How to Bypass Server Cache When Retrieving Web Content?
Tech insights 2 min read
Once at a job interview I was asked how to bypass the server cache when retrieving web content. Let’s picture a situation: caching is enabled on the server side, and you have no access to reset the server cache. How can you get a web page bypassing the server cache?
Resetting the browser cache or clearing cookies are client side operations that are familiar to anyone who deals with development and testing of web applications and websites. Also CMS (content management systems) and e-commerce platforms usually provide administrative tools to reset the server cache. But can you bypass it, if you have no access to the administration tools?
You certainly can. All you have to do is add GET parameter to the URL. The link will change and the browser will request the page bypassing the server cache.
https://www.google.com/ => https://www.google.com/?1
If the URL already contains some parameters, you can add a ‘fake’ parameter:
https://www.google.com/search?q=hello => https://www.google.com/search?q=hello&1=1
Why this trick will work?
Parameters in links are not just something additional or optional. They are very important for content management. For example, parameters in the link can send a page number for paged output, a code of a product or service, a search request, filtrating conditions, sorting order, and other data. The content of the page may vary significantly for different parameters. It would be strange if a website displayed only one particular product when different products are selected or showed only the first page while scrolling a list. Also developers and testers, who have ever performed a website check for broken hyperlinks using Xenu, Screaming Frog SEO Spider, or other utilities, probably have paid attention that an online store with 20-30 dynamically generated pages can contain tens of thousands of unique links that only differ in parameters.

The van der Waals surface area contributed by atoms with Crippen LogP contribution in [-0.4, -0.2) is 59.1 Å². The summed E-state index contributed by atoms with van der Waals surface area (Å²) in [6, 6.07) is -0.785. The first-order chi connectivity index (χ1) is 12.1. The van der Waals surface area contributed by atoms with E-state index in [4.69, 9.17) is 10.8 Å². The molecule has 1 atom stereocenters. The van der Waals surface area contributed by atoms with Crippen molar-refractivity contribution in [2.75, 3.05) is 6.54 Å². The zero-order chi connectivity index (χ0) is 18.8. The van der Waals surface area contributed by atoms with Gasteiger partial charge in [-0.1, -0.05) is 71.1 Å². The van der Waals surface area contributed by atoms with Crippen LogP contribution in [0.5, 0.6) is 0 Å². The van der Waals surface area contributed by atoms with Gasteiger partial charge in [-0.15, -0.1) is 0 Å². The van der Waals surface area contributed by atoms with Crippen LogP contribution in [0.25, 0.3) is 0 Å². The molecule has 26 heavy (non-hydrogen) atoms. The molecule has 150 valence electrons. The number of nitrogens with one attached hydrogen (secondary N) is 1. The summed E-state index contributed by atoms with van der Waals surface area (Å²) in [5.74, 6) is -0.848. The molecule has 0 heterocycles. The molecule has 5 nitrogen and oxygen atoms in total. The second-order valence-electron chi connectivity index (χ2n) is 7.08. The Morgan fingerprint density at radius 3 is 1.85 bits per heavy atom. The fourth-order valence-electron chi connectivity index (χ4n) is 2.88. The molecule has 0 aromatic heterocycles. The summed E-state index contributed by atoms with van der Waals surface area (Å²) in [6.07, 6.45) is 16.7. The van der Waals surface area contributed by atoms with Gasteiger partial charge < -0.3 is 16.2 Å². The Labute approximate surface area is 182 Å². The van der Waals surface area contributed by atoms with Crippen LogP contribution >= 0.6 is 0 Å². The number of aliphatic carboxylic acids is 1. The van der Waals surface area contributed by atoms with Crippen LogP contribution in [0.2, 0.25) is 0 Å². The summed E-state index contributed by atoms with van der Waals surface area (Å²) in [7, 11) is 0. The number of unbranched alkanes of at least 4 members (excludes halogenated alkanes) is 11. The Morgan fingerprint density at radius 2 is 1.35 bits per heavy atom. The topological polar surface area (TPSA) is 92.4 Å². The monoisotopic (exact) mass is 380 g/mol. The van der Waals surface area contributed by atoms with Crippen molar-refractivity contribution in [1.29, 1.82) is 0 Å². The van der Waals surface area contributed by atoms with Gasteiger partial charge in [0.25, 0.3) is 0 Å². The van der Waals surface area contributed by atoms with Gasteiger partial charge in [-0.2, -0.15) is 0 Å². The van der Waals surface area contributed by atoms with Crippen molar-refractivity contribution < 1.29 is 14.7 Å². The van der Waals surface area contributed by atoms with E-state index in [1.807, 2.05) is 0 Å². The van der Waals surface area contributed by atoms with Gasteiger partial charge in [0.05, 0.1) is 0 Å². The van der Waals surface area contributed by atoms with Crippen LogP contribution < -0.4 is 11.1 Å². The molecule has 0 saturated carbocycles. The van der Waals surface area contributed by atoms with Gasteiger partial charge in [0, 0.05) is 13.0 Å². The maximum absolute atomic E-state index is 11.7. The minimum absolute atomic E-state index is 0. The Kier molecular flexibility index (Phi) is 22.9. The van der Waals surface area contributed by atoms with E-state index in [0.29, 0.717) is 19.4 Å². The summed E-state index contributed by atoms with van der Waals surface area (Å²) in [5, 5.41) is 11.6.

What are the situations where this technique will not work?
- If the load balance on the server is not set up correctly, the server response can be wrong too.
- If the changes you want to see are not in the page content, but in the files loaded by the page (js, css, iframe, images, …), it may take more effort to get their modified copies.
- You have to add GET parameter to each link you follow to get the modified copies of the pages you need.
- In case of hard locked XSS (cross-site scripting), when all unexpected or non-valid GET parameters may redirect to 404 Page.
You can read more here:
Dmytro has gained extensive experience over 17 years he has been working in IT. He has tried his hand as an Application and Database Developer, Business Analyst, Test Engineer (desktop, mobile, web), DevOps, Project Manager, Head of QA. Dmytro is glad to share his experience and knowledge with others.